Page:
China Beige Book signals limits in rebound
China's economic rebound is uneven, with improvements in retailing, real estate and mining countered by rising inventories and lower corporate borrowing, according to a report modelled on the US Federal Reserve's Beige Book.
While shopping outlets and services companies are optimistic, credit conditions signal "this is not yet a period of strong expansion", CBB International, a New York-based researcher, said in an e-mailed summary of its China Beige Book.
The new Communist Party leadership aims to sustain the expansion of the world's second-biggest economy without fuelling property-price gains or adding to banks' bad-loan risks.
The World Bank says growth may be as much as 8.4 per cent next year after a likely 7.9 per cent expansion in 2012, set to be the weakest pace since 1999.
"The economy as a whole saw an uneven rebound in the fourth quarter, driven by strength in retail, real estate, mining and to a lesser extent, manufacturing," said Leland Miller, New York-based president of China Beige Book International.
"But serious structural issues remain, including expanding manufacturing and mining inventories and credit-easing policies that continue to yield increasingly diminished returns."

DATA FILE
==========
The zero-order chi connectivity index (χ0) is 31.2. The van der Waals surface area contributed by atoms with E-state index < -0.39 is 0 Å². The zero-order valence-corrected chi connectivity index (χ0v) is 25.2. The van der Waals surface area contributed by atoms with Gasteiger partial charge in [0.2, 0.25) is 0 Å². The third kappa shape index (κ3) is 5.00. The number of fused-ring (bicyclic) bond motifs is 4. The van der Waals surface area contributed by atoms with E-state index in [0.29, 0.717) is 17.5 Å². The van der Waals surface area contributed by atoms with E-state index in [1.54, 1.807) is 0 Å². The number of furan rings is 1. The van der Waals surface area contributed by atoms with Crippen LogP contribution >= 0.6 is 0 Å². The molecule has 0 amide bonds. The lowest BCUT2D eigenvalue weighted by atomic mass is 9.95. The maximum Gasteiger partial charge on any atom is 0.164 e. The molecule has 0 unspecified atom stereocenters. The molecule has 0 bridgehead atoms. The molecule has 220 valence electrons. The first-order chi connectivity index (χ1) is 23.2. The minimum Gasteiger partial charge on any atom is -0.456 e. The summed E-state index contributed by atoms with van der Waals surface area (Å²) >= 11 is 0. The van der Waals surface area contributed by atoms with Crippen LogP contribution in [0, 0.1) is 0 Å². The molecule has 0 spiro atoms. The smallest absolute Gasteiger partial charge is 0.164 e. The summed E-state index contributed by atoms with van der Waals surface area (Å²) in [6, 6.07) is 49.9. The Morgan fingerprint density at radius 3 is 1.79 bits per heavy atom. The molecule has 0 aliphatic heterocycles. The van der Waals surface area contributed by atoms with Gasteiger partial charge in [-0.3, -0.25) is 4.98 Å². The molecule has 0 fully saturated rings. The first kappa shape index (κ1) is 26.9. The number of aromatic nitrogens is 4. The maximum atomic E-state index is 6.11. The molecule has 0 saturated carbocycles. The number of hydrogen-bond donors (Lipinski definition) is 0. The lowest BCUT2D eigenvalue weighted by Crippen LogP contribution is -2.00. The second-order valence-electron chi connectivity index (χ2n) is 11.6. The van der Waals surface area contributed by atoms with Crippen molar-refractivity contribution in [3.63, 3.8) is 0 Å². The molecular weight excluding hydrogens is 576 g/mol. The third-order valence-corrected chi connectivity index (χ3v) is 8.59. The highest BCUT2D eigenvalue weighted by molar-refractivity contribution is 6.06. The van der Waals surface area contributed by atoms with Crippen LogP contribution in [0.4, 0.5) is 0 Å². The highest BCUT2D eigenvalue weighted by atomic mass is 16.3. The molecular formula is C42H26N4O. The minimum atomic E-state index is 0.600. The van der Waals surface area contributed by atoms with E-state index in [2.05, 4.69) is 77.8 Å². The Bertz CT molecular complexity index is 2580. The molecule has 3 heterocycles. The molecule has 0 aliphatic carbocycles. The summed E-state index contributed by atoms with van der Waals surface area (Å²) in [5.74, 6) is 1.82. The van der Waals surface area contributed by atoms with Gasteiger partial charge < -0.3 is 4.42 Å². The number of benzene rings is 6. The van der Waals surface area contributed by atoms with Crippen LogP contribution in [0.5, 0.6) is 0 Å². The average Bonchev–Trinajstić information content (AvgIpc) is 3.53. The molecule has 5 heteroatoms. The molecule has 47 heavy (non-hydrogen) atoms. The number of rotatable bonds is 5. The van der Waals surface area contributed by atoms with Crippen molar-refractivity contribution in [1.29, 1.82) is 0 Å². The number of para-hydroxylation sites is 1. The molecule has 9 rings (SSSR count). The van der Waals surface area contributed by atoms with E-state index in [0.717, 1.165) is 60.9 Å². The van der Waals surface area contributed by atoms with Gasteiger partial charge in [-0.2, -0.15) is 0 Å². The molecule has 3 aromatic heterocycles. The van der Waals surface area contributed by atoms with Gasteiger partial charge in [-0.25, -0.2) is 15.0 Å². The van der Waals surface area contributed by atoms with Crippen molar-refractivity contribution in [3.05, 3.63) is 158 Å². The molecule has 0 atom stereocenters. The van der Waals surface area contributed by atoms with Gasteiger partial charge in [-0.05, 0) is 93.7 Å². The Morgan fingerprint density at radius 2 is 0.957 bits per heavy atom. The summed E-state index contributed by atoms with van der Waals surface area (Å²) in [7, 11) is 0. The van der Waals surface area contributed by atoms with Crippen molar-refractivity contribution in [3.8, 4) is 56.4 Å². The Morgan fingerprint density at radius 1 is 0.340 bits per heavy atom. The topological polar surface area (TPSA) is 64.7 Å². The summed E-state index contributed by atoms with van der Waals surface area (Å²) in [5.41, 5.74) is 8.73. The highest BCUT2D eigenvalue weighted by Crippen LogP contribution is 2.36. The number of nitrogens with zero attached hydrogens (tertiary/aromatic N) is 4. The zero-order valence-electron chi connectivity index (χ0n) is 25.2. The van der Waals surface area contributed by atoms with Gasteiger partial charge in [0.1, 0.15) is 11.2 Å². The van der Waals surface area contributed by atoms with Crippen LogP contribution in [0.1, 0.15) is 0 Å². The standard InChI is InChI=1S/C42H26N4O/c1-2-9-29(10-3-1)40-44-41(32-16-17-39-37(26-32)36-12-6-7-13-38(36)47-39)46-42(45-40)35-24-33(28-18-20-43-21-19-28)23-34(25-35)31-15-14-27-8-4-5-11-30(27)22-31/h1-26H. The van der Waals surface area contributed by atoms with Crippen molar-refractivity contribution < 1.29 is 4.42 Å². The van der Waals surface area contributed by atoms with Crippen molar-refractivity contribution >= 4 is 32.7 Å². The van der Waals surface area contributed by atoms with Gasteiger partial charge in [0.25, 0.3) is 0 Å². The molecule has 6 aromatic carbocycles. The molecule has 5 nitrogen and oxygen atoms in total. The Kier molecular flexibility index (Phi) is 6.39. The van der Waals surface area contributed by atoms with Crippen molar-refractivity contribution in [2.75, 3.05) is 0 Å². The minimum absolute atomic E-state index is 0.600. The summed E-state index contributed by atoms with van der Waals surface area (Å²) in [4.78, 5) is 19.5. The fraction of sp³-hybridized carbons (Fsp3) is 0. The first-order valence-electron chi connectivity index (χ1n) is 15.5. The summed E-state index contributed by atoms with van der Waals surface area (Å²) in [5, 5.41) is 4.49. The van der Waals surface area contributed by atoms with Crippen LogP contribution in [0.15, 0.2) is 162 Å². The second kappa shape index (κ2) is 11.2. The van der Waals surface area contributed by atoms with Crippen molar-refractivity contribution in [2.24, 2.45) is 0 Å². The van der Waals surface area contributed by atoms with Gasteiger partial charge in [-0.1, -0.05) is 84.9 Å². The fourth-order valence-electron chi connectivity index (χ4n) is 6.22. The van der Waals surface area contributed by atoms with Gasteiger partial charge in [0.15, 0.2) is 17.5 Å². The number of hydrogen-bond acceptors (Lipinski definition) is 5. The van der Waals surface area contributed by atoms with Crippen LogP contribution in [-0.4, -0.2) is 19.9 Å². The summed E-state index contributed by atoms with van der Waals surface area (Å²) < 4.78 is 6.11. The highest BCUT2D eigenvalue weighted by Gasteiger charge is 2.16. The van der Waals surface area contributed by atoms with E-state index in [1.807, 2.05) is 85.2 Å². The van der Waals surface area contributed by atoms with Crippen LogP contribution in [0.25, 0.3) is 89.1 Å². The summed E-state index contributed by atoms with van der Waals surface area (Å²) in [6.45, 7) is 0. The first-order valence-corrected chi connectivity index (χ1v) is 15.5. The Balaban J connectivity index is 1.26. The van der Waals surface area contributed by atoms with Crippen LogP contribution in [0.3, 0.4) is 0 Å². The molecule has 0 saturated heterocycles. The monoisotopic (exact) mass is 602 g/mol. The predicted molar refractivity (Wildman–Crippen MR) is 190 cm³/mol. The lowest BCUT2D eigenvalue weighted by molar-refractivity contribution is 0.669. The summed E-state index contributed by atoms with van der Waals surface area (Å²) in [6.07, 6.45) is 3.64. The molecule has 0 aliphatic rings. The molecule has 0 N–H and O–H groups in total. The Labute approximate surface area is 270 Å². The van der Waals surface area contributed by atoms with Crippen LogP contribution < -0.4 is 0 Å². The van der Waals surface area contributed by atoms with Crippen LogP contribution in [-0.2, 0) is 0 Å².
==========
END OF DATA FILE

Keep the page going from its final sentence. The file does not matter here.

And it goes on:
The China Beige Book's findings are based on a survey of more than 2,000 businesses and interviews with company executives, bank loan officers and branch managers.
The poll, which charts comparisons with the previous three-month period, was carried out from October 26 to December 2. The full report will be released next month.
Official data painted a mixed picture of the economy last month, with new loans and exports trailing economists' median estimates as industrial output and retail sales exceeded forecasts. Banks extended 522.9 billion yuan (HK$642.3 billion) of local-currency loans.
Iron-ore producers strengthened "sharply" as steel demand rose from housing, infrastructure and manufacturing, according to the China Beige Book summary. At the same time, faster gains in inventories in manufacturing and mining call into question "just how sustainable this expansion is", CBB said.
While credit is still easing, bankers are cautious and borrowing costs are rising, with fewer companies taking out bank loans and more turning to so-called shadow lenders, the survey found.
"This mismatch is at the heart of China's conflicting stories about stimulus," CBB said.